Whether because of diet or pre-existing conditions, Americans following a low-carb regimen are more likely to suffer from gastro-intestinal distress, allergies, anxiety and depression than the general population, according to research by the Natural Marketing Institute (NMI).
These dieters also report higher rates of hypoglycaemia, fibromyalgia, headaches and asthma, according to the recently released survey. These health issues are creating a window of opportunity for food formulators and supplements manufacturers that can develop products to address possible consequences of low-carb dieting, the NMI concluded.
?Twenty four per cent of Americans can be classified as what we call low-carb weight managers (LCWMs),? said Steve French, managing partner at NMI.
?We know that this group is already predisposed to the usage of functional foods and beverages. They are 8 per cent more likely to buy functional foods and 10 per cent more likely to buy fortified foods and take a daily vitamin supplement.
?What this means is you have a very nice group of consumers with health issues predisposed to speciality foods and supplements.?
According to the randomised survey of 2,000 households, 27 per cent of LCWMs suffer from indigestion, versus 19 per cent of the general population (GP)—an 8 percentage point difference. They are 3.1 per cent more likely to be lactose intolerant and 2.9 per cent more likely to have gastritis problems.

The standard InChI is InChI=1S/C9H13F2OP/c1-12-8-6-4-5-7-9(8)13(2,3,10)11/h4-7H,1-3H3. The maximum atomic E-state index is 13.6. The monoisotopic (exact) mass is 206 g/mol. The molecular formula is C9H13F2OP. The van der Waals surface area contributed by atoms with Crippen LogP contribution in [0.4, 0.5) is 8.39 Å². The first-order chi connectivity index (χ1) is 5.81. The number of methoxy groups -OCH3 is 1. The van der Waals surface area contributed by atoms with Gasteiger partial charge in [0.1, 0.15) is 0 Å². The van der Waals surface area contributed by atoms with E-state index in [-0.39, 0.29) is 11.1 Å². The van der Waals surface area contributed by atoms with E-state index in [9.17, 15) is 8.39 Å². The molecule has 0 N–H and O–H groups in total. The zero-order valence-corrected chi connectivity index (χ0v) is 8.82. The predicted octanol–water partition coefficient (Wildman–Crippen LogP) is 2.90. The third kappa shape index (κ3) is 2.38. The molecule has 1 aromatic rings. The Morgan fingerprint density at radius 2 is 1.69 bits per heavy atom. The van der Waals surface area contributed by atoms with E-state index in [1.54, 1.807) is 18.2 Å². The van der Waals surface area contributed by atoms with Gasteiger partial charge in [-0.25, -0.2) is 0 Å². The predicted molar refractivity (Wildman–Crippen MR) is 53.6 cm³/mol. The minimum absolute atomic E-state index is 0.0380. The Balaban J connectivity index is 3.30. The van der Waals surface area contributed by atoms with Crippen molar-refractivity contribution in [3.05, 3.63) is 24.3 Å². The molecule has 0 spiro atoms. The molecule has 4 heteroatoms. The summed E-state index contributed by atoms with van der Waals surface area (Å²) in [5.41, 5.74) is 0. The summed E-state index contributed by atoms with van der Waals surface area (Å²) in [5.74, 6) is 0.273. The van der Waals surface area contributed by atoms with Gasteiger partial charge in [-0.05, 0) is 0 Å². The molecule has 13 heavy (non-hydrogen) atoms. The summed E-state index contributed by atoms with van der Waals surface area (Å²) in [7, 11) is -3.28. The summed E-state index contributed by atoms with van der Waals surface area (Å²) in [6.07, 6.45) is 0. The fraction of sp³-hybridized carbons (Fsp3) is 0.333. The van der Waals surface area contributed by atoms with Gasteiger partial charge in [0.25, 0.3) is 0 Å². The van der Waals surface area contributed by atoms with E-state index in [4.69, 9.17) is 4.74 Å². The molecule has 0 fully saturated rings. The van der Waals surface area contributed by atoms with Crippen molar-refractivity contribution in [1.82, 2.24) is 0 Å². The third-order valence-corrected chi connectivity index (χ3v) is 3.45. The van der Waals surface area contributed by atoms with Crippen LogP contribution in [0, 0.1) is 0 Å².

For non-GI conditions, LCWMs also suffer at higher rates than their GP counterparts.
LCWMs suffer from seasonal allergies at a 9.1 per cent higher rate than the GP and are 5 per cent more likely to suffer from food allergies. They are 3.4 per cent more likely to report anxiety, 2.5 per cent more likely to have hypoglycaemia, 2 per cent more likely to report fibromyalgia and 1.5 per cent more likely to suffer from depression.
A cursory review of published research shows some other possible consequences of low-carb dieting, which functional foods and supplements makers could address, French said. Among them: kidney strain, high cholesterol, mineral deficiencies, bad breath, osteoporosis and muscle spasms.
Currently, there are few products on the market that are addressing specific health needs of low-carb dieters, said Laurie Kuntz, CEO of the LowCarbiz industry newsletter.
?We are not seeing low-carb products with other functional benefits at this point,? she said. ?But you will be seeing it happen among smaller manufacturers in the future; they have the ability to start reaching into these niche markets because they don?t have huge overhead.?
Among the first niche products will be low-carb foods that are also gluten-free or reduced-fat, she predicted, as well as more meat-free products.
Major low-carb food manufacturers such as Atkins and Keto Foods do offer specially tailored supplements for low-carb dieters, and Bayer HealthCare recently launched One-A-Day Carbsmart multivitamin, containing added nutrients for reduced-carb diets.